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Newspaper’s correction over cancer-inducing weed claim

A weekly newspaper issued a correction after publishing a ‘misleading’ police statement which claimed the smell of cannabis can give you cancer.

The Harborough Mail carried the statement from Northamptonshire Police in a report on a drugs raid.

However campaigner Peter Reynolds, who heads a group called Cannabis Law Reform, complained to the Press Complaints Commission saying there was no evidence to support the claim, and that the newspaper had failed in its duty to check the facts.

The case was resolved when the police retracted the statement and the newspaper published the correction.

It read: “An apology has been issued by police over an incorrect statement made following a drugs raid. Northamptonshire Police have retracted a statement which suggested the odour from mature cannabis plants had carcinogenic properties.

“A spokesman for the force said: ‘Northamptonshire Police would like to apologise for the incorrect information provided to the media which claimed that cannabis plants had potential carcinogenic properties. This information was provided in good faith. However, we accept the information was misleading and we will strive to ensure this does not happen again.’

Here is a round-up of other recent PCC cases involving local and regional newspapers

A woman v Hastings and St Leonards Observer

A woman complained that the newspaper had incorrectly published her address as that of a convicted criminal in a court report in breach of Clause 1 (Accuracy) of the Editors’ Code of Practice.

The complaint was resolved when the editor wrote the complainant a private letter of regret.

Brown v Scunthorpe Telegraph

Mrs Drene Brown complained that the newspaper had published an article on her receipt of a national bridge prize that contained errors in breach of Clause 1 (Accuracy) of the Editors’ Code.

The complaint was resolved when the PCC negotiated the publication of the publication of the following correction:

Clarification on Dimmie Fleming Award: The Telegraph recently reported that Drene Brown of Hilltop Avenue was nominated by Scunthorpe Bridge Club for the award. However, she was nominated by Lincolnshire County Bridge Association. Also, it was reported she was a member of Scunthorpe Bridge Club for 35 years when in fact she has been a member for the last 20 years and has held the post of county secretary, and other similar offices, for a number of them. We are happy to clarify the situation.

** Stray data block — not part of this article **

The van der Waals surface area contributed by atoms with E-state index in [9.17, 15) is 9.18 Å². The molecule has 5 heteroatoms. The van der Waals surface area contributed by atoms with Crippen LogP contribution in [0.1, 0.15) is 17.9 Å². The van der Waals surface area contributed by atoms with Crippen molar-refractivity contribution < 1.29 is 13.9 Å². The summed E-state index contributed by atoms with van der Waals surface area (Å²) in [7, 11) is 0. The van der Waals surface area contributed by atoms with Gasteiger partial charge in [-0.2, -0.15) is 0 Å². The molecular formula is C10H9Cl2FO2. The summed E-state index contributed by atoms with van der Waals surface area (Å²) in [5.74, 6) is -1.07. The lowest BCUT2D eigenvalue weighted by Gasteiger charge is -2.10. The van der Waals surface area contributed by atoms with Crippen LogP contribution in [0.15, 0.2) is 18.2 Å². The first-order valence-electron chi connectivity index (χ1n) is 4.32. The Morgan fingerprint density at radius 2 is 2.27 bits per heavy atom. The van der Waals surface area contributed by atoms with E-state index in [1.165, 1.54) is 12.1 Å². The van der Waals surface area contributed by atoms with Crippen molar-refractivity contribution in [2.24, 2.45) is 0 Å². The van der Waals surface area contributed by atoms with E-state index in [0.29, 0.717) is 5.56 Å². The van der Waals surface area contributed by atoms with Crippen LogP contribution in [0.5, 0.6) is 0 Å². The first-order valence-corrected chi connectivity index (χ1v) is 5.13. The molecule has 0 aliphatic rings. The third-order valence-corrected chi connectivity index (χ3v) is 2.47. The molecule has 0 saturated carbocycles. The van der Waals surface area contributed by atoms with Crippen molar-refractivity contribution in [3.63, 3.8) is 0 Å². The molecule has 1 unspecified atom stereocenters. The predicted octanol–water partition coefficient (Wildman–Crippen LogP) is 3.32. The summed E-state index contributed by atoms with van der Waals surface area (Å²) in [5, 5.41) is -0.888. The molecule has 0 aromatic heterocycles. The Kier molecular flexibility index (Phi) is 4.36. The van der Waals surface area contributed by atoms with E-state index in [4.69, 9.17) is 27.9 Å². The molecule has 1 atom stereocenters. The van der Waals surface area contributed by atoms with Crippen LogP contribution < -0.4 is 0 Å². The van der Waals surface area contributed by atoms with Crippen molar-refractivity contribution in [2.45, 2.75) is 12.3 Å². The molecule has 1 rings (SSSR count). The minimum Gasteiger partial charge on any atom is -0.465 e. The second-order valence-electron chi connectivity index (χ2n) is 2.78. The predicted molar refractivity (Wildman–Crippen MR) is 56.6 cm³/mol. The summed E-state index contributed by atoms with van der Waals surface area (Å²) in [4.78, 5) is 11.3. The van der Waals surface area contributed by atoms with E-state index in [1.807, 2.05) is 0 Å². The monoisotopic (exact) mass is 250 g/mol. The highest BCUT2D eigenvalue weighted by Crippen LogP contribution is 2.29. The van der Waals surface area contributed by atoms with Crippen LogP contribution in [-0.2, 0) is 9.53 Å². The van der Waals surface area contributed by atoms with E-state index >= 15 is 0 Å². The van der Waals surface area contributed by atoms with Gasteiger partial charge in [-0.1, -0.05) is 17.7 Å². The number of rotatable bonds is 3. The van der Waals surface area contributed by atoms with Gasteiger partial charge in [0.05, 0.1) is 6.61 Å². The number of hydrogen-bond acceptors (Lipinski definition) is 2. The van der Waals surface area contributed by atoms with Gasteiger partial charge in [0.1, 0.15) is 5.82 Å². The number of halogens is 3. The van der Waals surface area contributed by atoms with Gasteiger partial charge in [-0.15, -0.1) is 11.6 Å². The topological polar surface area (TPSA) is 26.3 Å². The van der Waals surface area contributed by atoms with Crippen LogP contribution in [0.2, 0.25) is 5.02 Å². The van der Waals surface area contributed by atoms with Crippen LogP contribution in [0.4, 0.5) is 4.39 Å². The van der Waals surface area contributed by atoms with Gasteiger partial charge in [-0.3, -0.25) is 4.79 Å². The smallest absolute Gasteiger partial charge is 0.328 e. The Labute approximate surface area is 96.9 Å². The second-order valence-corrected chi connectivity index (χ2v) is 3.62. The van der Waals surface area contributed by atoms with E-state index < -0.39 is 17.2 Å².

Mansouri v Birmingham Mail

Nasrollah Mansouri complained to the Press Complaints Commission that the newspaper had wrongly identified his business as belonging to a man who had been convicted for dealing drugs in breach of Clause 1 (Accuracy) of the Editors’ Code.

The complaint was resolved when the PCC negotiated the publication of the following correction and apology:

Nasrollah Mansouri: In our article of 9 December 2011 “Pizza Boss loses 60k drug cash” we stated that Sajah Ahmed Shah, who had been convicted of drug dealing ran Caspian Pizza in Sparkhill. We have been asked to point out by the owner of the only Caspian Pizza franchise in Sparkhill, that Mr Shah has no association in any way with that establishment. We apologise for any confusion.

Sayers v Gloucestershire Echo

Mr Bob Sayers complained to the Press Complaints Commission under Clause 1 (Accuracy) about an article reporting on the serious recent flooding in Australia.

The complainant was concerned that the article, which included his comments on the matter, gave readers the impression that he had given an interview to the newspaper’s journalist. While the newspaper had subsequently published a correction on this point, he was concerned that the original piece had remained online.

The matter was resolved when the PCC negotiated the removal of the online article, as well as the publication of the following apology.

Apology Bob Sayers: On February 2, 2011, the Gloucestershire Echo ran an apology regarding an article featuring Bob Sayers entitled ‘It makes UK flood look like a puddle.’ This article which ran in the paper on January 13, 2011, featured comments attributed to Mr Sayers despite at no point speaking to him directly. However, the story has continued to run on our website for which we apologise and the article has been removed